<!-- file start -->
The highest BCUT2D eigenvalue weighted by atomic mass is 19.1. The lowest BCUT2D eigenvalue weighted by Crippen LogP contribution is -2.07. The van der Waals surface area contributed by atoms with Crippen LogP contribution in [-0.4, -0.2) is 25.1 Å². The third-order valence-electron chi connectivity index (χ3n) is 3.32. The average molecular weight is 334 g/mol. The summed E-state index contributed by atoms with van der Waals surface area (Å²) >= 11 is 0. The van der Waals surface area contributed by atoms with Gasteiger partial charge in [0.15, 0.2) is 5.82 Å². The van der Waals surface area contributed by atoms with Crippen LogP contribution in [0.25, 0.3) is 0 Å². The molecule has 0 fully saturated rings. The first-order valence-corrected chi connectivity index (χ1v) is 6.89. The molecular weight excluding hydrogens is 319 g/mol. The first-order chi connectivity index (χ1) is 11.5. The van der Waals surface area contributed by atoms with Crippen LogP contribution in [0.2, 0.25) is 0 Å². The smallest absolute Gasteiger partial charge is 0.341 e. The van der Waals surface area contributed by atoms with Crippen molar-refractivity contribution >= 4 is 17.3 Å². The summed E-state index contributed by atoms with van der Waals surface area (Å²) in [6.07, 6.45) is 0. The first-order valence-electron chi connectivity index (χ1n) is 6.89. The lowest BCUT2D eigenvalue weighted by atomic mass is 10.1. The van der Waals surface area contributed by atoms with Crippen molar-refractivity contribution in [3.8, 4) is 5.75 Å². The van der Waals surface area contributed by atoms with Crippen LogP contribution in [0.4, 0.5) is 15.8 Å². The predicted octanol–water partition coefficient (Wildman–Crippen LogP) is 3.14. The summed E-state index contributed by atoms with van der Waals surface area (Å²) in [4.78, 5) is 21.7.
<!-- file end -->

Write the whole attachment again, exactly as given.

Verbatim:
The highest BCUT2D eigenvalue weighted by atomic mass is 19.1. The lowest BCUT2D eigenvalue weighted by Crippen LogP contribution is -2.07. The van der Waals surface area contributed by atoms with Crippen LogP contribution in [-0.4, -0.2) is 25.1 Å². The third-order valence-electron chi connectivity index (χ3n) is 3.32. The average molecular weight is 334 g/mol. The summed E-state index contributed by atoms with van der Waals surface area (Å²) >= 11 is 0. The van der Waals surface area contributed by atoms with Gasteiger partial charge in [0.15, 0.2) is 5.82 Å². The van der Waals surface area contributed by atoms with Crippen LogP contribution in [0.25, 0.3) is 0 Å². The molecule has 0 fully saturated rings. The first-order valence-corrected chi connectivity index (χ1v) is 6.89. The molecular weight excluding hydrogens is 319 g/mol. The first-order chi connectivity index (χ1) is 11.5. The van der Waals surface area contributed by atoms with Crippen LogP contribution in [0.2, 0.25) is 0 Å². The smallest absolute Gasteiger partial charge is 0.341 e. The van der Waals surface area contributed by atoms with Crippen molar-refractivity contribution >= 4 is 17.3 Å². The summed E-state index contributed by atoms with van der Waals surface area (Å²) in [6.07, 6.45) is 0. The first-order valence-electron chi connectivity index (χ1n) is 6.89. The lowest BCUT2D eigenvalue weighted by atomic mass is 10.1. The van der Waals surface area contributed by atoms with Crippen molar-refractivity contribution in [3.8, 4) is 5.75 Å². The van der Waals surface area contributed by atoms with Crippen LogP contribution in [0.4, 0.5) is 15.8 Å². The predicted octanol–water partition coefficient (Wildman–Crippen LogP) is 3.14. The summed E-state index contributed by atoms with van der Waals surface area (Å²) in [4.78, 5) is 21.7.